The year 1980 also saw the arrival of Steve Ballmer, a close friend of Gates from Harvard, who was hired to organize the non-technical side of the business. Ballmer later recalled the company's stormy beginnings under Gates's leadership: "Our first major row came when I insisted it was time to hire 17 people. He claimed I was trying to bankrupt him." Conservative in his spending, Gates dictated that the company must always have enough money in the bank to operate for a year with no revenues. Nearly 20 years later that policy still stood--in 1999 Microsoft had cash reserves of more than $13 billion and no long-term debt--while Ballmer, who had by then become Microsoft president, remained Gates's closest friend and adviser.

In 1981 the company was incorporated as Microsoft, Inc., with Gates as president and chairman and Allen as executive vice-president. The company closed the year with 128 employees and revenues of $16 million. Two years later Allen left Microsoft after being diagnosed with Hodgkin's disease. He remained on the board of directors and continued to hold more than 10 percent of the company's stock. Also in 1983 Microsoft launched a word processing program, Word 1.0, in an effort to supplant the category leader, WordStar. Simpler to use and less expensive than WordStar, Word used a mouse to move the cursor and was able to display bold and italic type on the screen. Nevertheless, some users felt that the product was too complex--designed for software engineers rather than business users--and it was quickly surpassed in the market by WordPerfect, released by the WordPerfect Corporation. Word did not become a success until its greatly improved version 3.0 was released in 1986, whereupon the application became Microsoft's best-selling product.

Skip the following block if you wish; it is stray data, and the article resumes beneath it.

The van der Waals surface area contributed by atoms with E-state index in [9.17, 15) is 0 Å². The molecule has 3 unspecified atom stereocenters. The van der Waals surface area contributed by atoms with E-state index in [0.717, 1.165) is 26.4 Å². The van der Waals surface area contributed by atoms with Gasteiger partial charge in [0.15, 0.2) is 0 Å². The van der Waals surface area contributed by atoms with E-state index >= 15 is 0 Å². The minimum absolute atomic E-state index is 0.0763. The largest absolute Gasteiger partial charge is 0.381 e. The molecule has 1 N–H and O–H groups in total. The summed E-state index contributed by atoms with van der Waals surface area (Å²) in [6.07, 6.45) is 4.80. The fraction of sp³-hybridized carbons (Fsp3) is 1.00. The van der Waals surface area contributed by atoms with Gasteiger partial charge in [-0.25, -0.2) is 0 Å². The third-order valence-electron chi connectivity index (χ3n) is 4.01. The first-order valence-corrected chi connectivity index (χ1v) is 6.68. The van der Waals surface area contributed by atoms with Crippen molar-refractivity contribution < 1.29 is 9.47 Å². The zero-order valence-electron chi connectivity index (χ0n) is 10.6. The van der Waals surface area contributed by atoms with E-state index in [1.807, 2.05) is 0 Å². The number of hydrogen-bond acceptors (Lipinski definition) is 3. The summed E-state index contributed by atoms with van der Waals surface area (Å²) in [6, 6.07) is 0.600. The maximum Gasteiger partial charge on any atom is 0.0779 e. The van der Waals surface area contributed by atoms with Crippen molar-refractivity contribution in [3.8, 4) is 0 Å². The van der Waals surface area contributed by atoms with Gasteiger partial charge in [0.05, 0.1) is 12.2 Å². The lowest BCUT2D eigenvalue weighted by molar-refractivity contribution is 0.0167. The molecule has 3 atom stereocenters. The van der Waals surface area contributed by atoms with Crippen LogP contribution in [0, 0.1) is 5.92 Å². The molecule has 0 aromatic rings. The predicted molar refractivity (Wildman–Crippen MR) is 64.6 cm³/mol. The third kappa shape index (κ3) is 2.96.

Throughout its history, Microsoft has been known for releasing products that were initially unsuccessful but eventually grew to dominate their categories. Many reviewers have been harsh in their criticism: David Kirkpatrick, writing in Fortune, described the first release of one product as a "typically unreliable, bug-ridden Microsoft mess," while Brent Schlender noted in the same magazine that "from its beginnings, Microsoft has been notorious for producing inelegant products that are frequently inferior and bringing them to the market way behind schedule." These critics note that the success of Microsoft has been based not only--or even principally--on the company's technological prowess, but also on Bill Gates's business acumen, which combined dogged perseverance, strategic marketing, powerful alliances, and, increasingly as the years went on, highly aggressive competitive tactics.

Microsoft worked closely with Apple during the development of Apple's Macintosh computer, which was introduced in 1984. Revolutionary in its design, the Mac featured a graphical user interface based on icons rather than the typed commands used by the IBM PC, making its programs simple to use and easy to learn, even by computer novices. Microsoft introduced Mac versions of BASIC, Word, and the spreadsheet program Multiplan, and quickly became the leading supplier of applications for the Mac. Revenues jumped from $50 million in 1983 to nearly $100 million in 1984.

Convinced that the Mac's graphical user interface represented the future of end-user applications, Gates sought to develop an interface manager to work on top of MS-DOS that would convert the operating system to a graphical model that would be user-friendly and provide a single method for interacting with the many non-standardized programs designed to run on the system. Because other companies, including IBM, were working to develop similar interface managers for MS-DOS, Gates solicited support from hardware manufacturers and software publishers who were concerned about IBM's continued dominance of the PC market. Compaq, Hewlett-Packard, Texas Instruments, Digital Equipment Corporation, and others announced their support for the project, called Microsoft Windows, while IBM, in the face of this opposition, threw its weight behind VisiOn, a similar product already being marketed by VisiCalc, while working to develop its own program, called TopView. Plagued by delays in development, the release of Windows was repeatedly rescheduled throughout 1984 and 1985, causing tensions at Microsoft and with other software publishers who were forced to delay releases of the applications they were designing for the system. Finally released in November 1985, after some 110,000 hours of frantic work by programmers, Windows faced a disappointing reception. The system was slow, few applications were available to run on it, and customers delayed purchase decisions while waiting for the introduction of TopView.